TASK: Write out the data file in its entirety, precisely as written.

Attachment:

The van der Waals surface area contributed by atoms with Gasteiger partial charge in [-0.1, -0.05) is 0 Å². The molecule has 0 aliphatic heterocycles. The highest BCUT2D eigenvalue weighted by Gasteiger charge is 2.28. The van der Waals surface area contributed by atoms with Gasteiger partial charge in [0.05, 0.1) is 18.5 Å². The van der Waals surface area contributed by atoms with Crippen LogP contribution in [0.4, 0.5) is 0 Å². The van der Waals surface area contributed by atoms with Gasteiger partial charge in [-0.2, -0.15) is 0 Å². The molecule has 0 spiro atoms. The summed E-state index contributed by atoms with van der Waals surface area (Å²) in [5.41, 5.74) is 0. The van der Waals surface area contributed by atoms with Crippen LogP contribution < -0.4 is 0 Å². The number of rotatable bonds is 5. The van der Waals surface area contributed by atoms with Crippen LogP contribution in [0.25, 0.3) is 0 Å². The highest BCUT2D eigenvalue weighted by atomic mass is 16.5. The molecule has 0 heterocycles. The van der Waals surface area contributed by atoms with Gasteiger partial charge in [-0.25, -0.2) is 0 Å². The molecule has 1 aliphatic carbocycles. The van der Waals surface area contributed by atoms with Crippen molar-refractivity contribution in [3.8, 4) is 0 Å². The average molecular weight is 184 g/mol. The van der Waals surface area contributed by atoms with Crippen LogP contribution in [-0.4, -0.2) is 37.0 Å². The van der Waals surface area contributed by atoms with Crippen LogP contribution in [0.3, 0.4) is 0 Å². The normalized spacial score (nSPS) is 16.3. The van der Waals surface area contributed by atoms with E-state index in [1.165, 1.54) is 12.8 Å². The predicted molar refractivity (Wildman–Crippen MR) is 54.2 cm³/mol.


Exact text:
The van der Waals surface area contributed by atoms with Gasteiger partial charge in [-0.1, -0.05) is 0 Å². The molecule has 0 aliphatic heterocycles. The highest BCUT2D eigenvalue weighted by Gasteiger charge is 2.28. The van der Waals surface area contributed by atoms with Gasteiger partial charge in [0.05, 0.1) is 18.5 Å². The van der Waals surface area contributed by atoms with Crippen LogP contribution in [0.4, 0.5) is 0 Å². The van der Waals surface area contributed by atoms with Gasteiger partial charge in [-0.2, -0.15) is 0 Å². The molecule has 0 spiro atoms. The summed E-state index contributed by atoms with van der Waals surface area (Å²) in [5.41, 5.74) is 0. The van der Waals surface area contributed by atoms with Crippen LogP contribution < -0.4 is 0 Å². The number of rotatable bonds is 5. The van der Waals surface area contributed by atoms with Crippen LogP contribution in [0.25, 0.3) is 0 Å². The highest BCUT2D eigenvalue weighted by atomic mass is 16.5. The molecule has 0 heterocycles. The van der Waals surface area contributed by atoms with Gasteiger partial charge in [-0.25, -0.2) is 0 Å². The molecule has 1 aliphatic carbocycles. The van der Waals surface area contributed by atoms with Crippen molar-refractivity contribution in [3.8, 4) is 0 Å². The average molecular weight is 184 g/mol. The van der Waals surface area contributed by atoms with Crippen LogP contribution in [-0.4, -0.2) is 37.0 Å². The van der Waals surface area contributed by atoms with Crippen LogP contribution in [0.3, 0.4) is 0 Å². The normalized spacial score (nSPS) is 16.3. The van der Waals surface area contributed by atoms with E-state index in [1.165, 1.54) is 12.8 Å². The predicted molar refractivity (Wildman–Crippen MR) is 54.2 cm³/mol.